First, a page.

Islamic State crisis: Kerry to lead talks in Paris

  15 September 2014    Read: 424
Islamic State crisis: Kerry to lead talks in Paris
US Secretary of State John Kerry will meet foreign ministers from around the world in Paris on Monday to discuss how to defeat Islamic State (IS) militants.

About 40 countries, including 10 Arab states, have signed up to a coalition to help fight IS in Iraq and Syria.

French President Francois Hollande said the beheading of a British aid worker showed the world must act against IS.

France says it has joined the UK in carrying out surveillance flights over IS positions in Iraq.

Several Arab countries have offered to take part in air strikes on IS fighters in Iraq, US officials say.

Mr Kerry says he is "extremely encouraged" by promises of military assistance to tackle the militant group.

He spoke after a whirlwind tour of the Middle East to try to drum up support for a plan of action unveiled by US President Barack Obama last week.

Analysis: Barbara Plett, BBC News
Mr Kerry has declared his coalition-building efforts in the Middle East a success, saying he won "full-throated" support from Sunni governments in the region for America`s campaign against Islamic State militants who have taken over one third of Syria and Iraq.

But few specifics have been presented to flesh out this upbeat assessment in the scramble to craft a coherent plan from contributions offered by at least 40 countries worldwide in time for the UN General Assembly next week.

The cornerstone of the trip was a communique signed in Jeddah by 10 Sunni Arab governments agreeing to "do their share" in the comprehensive fight against Islamic State, including participation in a co-ordinated military campaign.

The military details, at least, seem to be falling into place.

Daunting task ahead for US-led coalition

The US strategy to weaken the group centres on military support for Iraq but also includes plans to stop foreign fighters from joining the group, cutting its funding streams and trying to counter its ideology.

The Paris conference, which will be attended by UK Foreign Secretary Philip Hammond among others, will focus on how these plans can be put into place.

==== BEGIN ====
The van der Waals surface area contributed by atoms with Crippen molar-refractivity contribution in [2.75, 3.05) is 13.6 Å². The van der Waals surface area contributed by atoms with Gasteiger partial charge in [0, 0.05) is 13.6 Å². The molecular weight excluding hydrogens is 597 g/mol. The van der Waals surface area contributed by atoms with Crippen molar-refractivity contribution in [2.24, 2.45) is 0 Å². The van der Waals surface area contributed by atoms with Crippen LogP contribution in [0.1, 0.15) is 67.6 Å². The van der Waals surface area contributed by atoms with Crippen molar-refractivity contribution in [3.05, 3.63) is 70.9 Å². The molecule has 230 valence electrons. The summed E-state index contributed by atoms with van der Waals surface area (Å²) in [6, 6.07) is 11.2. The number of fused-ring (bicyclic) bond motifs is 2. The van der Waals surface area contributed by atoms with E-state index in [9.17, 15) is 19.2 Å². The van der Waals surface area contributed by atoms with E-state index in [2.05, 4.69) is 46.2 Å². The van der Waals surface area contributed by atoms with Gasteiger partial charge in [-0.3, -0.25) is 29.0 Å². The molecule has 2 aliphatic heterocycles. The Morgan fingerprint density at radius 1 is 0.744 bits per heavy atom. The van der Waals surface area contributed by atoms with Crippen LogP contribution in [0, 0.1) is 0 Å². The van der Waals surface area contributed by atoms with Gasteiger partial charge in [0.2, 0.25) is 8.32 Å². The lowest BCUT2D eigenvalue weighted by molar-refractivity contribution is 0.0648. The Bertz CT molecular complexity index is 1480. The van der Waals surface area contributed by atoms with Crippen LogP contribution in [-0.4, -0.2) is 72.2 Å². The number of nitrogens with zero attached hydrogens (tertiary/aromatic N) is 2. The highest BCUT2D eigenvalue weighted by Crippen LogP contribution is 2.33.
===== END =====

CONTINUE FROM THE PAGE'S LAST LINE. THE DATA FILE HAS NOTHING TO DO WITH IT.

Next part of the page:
It is being co-hosted by Iraqi President Fouad Massoum.

Representatives from the 10 Arab states who are part of the coalition - Egypt, Iraq, Jordan, Lebanon, Bahrain, Kuwait, Oman, Qatar, Saudi Arabia, and the United Arab Emirates - are expected to attend.

Conference criticism
Iran dismissed the talks as "just for show" after voicing its unhappiness at not being on the "selective guest list".

The US-led coalition also came under fire from Syria, who said President Obama`s plans would fail without involving Iraq`s neighbour.

"Syria fought against terrorism and we shall be in the centre of any real and serious battle against terrorists," Syria`s Deputy Foreign Minister, Faisal Mekdad, told the BBC.

The brutal murder of British hostage David Haines by IS militants, shown in a video released by the group on Saturday, has added momentum to the plans being discussed in Paris, says the BBC`s Lucy Williamson.

In a statement on Sunday, the UN Security Council condemned the murder as "heinous and cowardly" and said that IS "must be defeated".

Australia announced at the weekend that it was sending 600 troops and up to eight fighter jets to the UAE ahead of possible combat operations in Iraq.

However, Mr Kerry told US broadcaster CBS that the US was not seeking troops on the ground at the moment.

Islamic State controls large parts of Iraq and Syria and the CIA estimates that the group could have as many as 30,000 fighters in the region.

Since August, US fighter jets have conducted about 160 air strikes on IS positions in Iraq.

French Defence Minister Jean-Yves Le Drian announced the start of reconnaissance flights over Iraq on a visit to the United Arab Emirates, where France has an air base.

Britain revealed in August that Tornado jets and surveillance aircraft were involved in intelligence gathering.

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